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1798: Bicentennial Verdict

  • Stuart Andrews
Chapter

Abstract

In June 1798, Lord Cornwallis, newly appointed Viceroy of Ireland, commented to the Duke of Portland on ‘the folly which has been so prevalent in this question of substituting the word Catholicism, instead of Jacobinism, as the foundation of the present rebellion’.1 London’s Antijacobin Review, which made its first appearance the following month, managed to turn even Catholics into Jacobins, by applying the ‘Jacobin’ label to all who it thought posed a threat to the political and religious Establishment — on either side of the Irish Sea.2 Less polemically, modern historians have tried to decide how far, and how early, the Presbyterianled United Irishmen adopted French republican principles — as opposed to republican rhetoric — and how far the largely Catholic Defenders had been politicized, however crudely, by Paine’s Rights of Man.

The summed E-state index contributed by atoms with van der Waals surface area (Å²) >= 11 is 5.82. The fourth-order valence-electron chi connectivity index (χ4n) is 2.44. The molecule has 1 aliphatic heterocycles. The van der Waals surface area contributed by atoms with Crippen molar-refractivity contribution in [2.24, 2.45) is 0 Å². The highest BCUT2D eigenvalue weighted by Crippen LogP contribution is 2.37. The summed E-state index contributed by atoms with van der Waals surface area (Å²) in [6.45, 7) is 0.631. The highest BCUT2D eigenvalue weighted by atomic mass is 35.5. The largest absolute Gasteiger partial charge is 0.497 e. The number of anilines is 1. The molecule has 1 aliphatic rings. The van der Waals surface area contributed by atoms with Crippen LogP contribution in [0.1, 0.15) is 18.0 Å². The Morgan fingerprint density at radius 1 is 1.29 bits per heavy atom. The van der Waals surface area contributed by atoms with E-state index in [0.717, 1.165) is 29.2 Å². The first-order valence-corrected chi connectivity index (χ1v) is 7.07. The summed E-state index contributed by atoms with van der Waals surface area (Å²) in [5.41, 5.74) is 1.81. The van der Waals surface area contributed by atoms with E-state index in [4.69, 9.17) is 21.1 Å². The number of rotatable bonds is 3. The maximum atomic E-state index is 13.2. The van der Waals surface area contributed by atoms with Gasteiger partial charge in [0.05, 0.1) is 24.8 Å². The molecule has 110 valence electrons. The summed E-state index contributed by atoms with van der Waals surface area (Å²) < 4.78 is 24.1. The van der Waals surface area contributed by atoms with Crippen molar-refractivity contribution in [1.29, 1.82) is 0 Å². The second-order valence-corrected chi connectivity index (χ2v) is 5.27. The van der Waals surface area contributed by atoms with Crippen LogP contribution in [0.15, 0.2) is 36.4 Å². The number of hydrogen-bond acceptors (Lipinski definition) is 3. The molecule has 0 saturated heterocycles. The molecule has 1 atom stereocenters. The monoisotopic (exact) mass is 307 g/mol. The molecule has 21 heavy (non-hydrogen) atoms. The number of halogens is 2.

Keywords

French Revolution National Guard National Convention Religious Liberty Political Rapproche 
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Notes

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© Stuart Andrews 2006

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  • Stuart Andrews

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